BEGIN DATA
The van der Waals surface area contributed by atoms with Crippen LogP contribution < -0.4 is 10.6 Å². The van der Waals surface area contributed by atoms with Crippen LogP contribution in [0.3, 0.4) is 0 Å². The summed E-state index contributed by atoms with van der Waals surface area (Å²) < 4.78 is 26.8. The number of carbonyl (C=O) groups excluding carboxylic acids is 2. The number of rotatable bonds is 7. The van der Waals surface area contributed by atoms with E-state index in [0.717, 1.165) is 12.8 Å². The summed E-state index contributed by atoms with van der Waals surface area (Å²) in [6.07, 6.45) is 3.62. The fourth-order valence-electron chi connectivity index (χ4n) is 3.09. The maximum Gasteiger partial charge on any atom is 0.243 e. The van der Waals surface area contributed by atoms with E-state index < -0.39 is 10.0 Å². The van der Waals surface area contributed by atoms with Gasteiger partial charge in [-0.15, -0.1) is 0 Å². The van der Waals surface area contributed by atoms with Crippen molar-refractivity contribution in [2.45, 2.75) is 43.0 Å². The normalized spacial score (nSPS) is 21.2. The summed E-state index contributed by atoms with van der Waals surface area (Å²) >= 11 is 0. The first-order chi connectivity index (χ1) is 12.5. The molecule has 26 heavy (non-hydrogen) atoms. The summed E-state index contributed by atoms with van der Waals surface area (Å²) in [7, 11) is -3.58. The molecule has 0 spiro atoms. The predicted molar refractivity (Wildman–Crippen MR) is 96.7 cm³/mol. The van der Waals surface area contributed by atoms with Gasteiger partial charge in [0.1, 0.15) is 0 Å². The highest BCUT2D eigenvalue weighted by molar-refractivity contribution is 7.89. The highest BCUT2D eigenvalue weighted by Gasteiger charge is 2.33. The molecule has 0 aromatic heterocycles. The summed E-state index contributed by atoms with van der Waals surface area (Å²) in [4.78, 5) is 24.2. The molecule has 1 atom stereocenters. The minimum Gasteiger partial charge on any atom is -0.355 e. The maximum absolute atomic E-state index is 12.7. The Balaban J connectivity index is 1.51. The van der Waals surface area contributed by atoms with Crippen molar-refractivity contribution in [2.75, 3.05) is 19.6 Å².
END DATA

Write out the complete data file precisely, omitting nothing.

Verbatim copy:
The van der Waals surface area contributed by atoms with Crippen LogP contribution < -0.4 is 10.6 Å². The van der Waals surface area contributed by atoms with Crippen LogP contribution in [0.3, 0.4) is 0 Å². The summed E-state index contributed by atoms with van der Waals surface area (Å²) < 4.78 is 26.8. The number of carbonyl (C=O) groups excluding carboxylic acids is 2. The number of rotatable bonds is 7. The van der Waals surface area contributed by atoms with E-state index in [0.717, 1.165) is 12.8 Å². The summed E-state index contributed by atoms with van der Waals surface area (Å²) in [6.07, 6.45) is 3.62. The fourth-order valence-electron chi connectivity index (χ4n) is 3.09. The maximum Gasteiger partial charge on any atom is 0.243 e. The van der Waals surface area contributed by atoms with E-state index < -0.39 is 10.0 Å². The van der Waals surface area contributed by atoms with Gasteiger partial charge in [-0.15, -0.1) is 0 Å². The van der Waals surface area contributed by atoms with Crippen molar-refractivity contribution in [2.45, 2.75) is 43.0 Å². The normalized spacial score (nSPS) is 21.2. The summed E-state index contributed by atoms with van der Waals surface area (Å²) >= 11 is 0. The first-order chi connectivity index (χ1) is 12.5. The molecule has 26 heavy (non-hydrogen) atoms. The summed E-state index contributed by atoms with van der Waals surface area (Å²) in [7, 11) is -3.58. The molecule has 0 spiro atoms. The predicted molar refractivity (Wildman–Crippen MR) is 96.7 cm³/mol. The van der Waals surface area contributed by atoms with Gasteiger partial charge in [0.1, 0.15) is 0 Å². The highest BCUT2D eigenvalue weighted by molar-refractivity contribution is 7.89. The highest BCUT2D eigenvalue weighted by Gasteiger charge is 2.33. The molecule has 0 aromatic heterocycles. The summed E-state index contributed by atoms with van der Waals surface area (Å²) in [4.78, 5) is 24.2. The molecule has 1 atom stereocenters. The minimum Gasteiger partial charge on any atom is -0.355 e. The maximum absolute atomic E-state index is 12.7. The Balaban J connectivity index is 1.51. The van der Waals surface area contributed by atoms with Crippen molar-refractivity contribution in [2.75, 3.05) is 19.6 Å².